– leg 5 was OK but went a lot slower than I wanted. I seemed to be just crawling along. When I hit the last stretch of bush country, the chaotic trail was painfully slow. I did not want to risk breaking anything. Once out of the bush, I ran along the Iron Horse trail until the last big hill through the bush and onto the range road back to St. Paul. At that point I noticed there was frost on the ground. Also at several points on the trail, in the dark, I heard startling splashes into the numerous water bodies there and I figured that I’d just startled beavers going on with their business. I got confirmation of that during one splash event when I saw, out of place, a sopping wet poplar brush lying right across the trail with drag marks leading from the bushes on my left into the water on my right. At the top of that hill, I noticed that a very thick freezing fog was rolling in out of nowhere, it seemed. Suddenly everything was gone and there was a literal white-out in the glare of my headlamp.
– it was a real challenge finding the flags. There was some indicating that I should follow the power poles but I could not see the next pole and the flags were too few and far between for those conditions. So I had to look up with my headlamp and then I could see the general direction of the power lines and followed those to the next pole.
– when a flag was visible it was really visible from a long distance away because of the red reflectors on the flags, but if the flags had been trampled to the ground or turned in the wrong direction you could not see them. So from that point on, whenever I saw a trampled flag or felt that a rotation of the flag this way or that would help the next runners behind me (the 100 milers) then I fixed it to make it easier for them to see the flags.
– finally made it onto the long 10 or 12 kilometer straight stretch of road into St. Paul. The fog was totally obliterating all light so that for that entire distance I could not even see the slightest glimmer of hope from the lights of St. Paul. All that way it was terribly lonely and depressing and cold and miserable. Rather than dissipating the fog, a strong breeze seemed to make it a driving impenetrable haze of light speed special effects. Vision was very small tunnel. I had to stare at my feet just to know that I was still on the gravel road, and at times I wandered off into the side ditches. I felt I had no depth perception at all. I started hallucinating, that is, in all that blinding light haze of driving fog particles, I could not focus properly and so the gravel at my feet seemed to be flowing and I had to blink a few times and shake my head to bring myself back to reality. Hard to explain so I’ll leave it at that.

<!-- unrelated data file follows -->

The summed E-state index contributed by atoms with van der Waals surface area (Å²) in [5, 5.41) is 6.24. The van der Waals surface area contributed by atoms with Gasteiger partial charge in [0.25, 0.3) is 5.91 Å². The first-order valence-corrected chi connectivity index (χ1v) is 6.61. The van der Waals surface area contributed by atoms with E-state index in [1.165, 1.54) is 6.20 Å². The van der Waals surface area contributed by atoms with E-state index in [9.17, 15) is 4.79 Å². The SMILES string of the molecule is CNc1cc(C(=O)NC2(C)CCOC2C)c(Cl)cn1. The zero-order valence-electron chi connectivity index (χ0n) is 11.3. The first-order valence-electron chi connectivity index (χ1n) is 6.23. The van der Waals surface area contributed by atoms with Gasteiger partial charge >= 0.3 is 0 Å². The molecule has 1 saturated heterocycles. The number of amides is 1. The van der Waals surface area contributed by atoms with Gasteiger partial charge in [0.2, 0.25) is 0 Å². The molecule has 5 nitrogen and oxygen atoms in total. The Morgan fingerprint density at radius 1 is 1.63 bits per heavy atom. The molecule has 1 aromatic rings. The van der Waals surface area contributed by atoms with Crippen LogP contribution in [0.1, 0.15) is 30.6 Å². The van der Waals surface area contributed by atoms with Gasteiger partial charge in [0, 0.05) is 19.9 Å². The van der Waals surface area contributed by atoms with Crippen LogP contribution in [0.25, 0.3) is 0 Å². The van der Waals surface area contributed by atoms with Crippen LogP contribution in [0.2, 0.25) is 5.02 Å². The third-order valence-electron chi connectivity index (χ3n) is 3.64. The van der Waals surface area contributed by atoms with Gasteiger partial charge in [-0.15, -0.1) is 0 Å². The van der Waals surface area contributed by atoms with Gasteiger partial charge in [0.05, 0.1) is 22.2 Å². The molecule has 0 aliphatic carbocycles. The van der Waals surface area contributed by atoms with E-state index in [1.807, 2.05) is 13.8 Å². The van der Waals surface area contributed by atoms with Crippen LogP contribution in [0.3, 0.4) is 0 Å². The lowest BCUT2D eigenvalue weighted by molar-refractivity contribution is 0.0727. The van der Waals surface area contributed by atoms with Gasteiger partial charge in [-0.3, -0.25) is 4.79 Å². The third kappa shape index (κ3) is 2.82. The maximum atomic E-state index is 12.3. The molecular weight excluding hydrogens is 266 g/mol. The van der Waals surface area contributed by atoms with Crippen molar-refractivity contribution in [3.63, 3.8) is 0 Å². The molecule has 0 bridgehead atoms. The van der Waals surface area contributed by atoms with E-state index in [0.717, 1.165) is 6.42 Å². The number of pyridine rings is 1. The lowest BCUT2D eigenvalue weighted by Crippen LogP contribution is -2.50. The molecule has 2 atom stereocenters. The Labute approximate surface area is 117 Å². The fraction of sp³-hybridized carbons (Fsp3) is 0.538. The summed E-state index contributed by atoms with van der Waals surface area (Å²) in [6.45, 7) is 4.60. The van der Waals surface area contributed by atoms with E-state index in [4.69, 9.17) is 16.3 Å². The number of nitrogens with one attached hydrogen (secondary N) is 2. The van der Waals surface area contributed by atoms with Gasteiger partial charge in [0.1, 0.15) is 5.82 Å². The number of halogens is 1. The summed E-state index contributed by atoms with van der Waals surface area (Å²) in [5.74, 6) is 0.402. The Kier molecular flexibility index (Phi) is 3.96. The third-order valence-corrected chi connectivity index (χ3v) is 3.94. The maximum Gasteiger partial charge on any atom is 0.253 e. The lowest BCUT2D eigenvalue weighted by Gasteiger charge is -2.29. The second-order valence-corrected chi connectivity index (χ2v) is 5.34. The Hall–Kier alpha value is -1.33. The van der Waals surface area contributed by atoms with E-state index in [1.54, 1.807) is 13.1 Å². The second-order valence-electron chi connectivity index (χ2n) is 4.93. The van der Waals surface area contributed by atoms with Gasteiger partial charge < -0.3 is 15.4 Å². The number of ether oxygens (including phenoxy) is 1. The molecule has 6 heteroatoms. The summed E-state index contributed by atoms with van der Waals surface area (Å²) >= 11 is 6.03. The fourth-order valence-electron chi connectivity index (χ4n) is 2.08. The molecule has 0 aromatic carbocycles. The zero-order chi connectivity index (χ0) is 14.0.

– that time on the road into St. Paul seemed endless. But finally, I saw a truck which stopped. It was one of the volunteers who said the turn right into St. Paul was just ahead, which meant that I had only about 3 km to go. He said to follow the flags and keep the flags on the left, then went off in search of other runners. Apparently the race directors had decided at this point to pull runners off the course who had not yet made it this far because of the difficulty of finding the flags. But if you were on the road it was pretty much impossible to get lost so a lot of runners went on anyway.
– So I finally caught a glimpse of St. Paul lights and noticing the time (6:15 AM about) I was very happy to know that I would make it to the finish line a good 10 minutes or so under 24 hours. Unfortunately I got lost yet again. Following the flag advice, I came to an intersection and saw that there were 3 flags in a arc on a side walk and another flag about 50 feet down that road so I turned and ran on. I remember thinking that I could not get lost now I just had to follow that road, so I got distracted looking for lights ahead. Then I came to another intersection where I could make out a school in the fog and some sort of Town of St. Paul gas plant. I suddenly realized I had not seen a flag for some time and began looking around for one. Then spoke with Marilyn on the phone who had been looking for me for 20 minutes or more and, long story short, ended up burning up all that spare time just 1.5 km away from the finish line. I ended up finishing in 24 hours and 15 minutes or so. And yes, the fog was that bad. I felt very angry and betrayed about that but there was no one to blame, really and I was pretty tired so happily my brief period of internal anger rapidly dissipated.
– and that, my friends, is the story of my first official Ultra.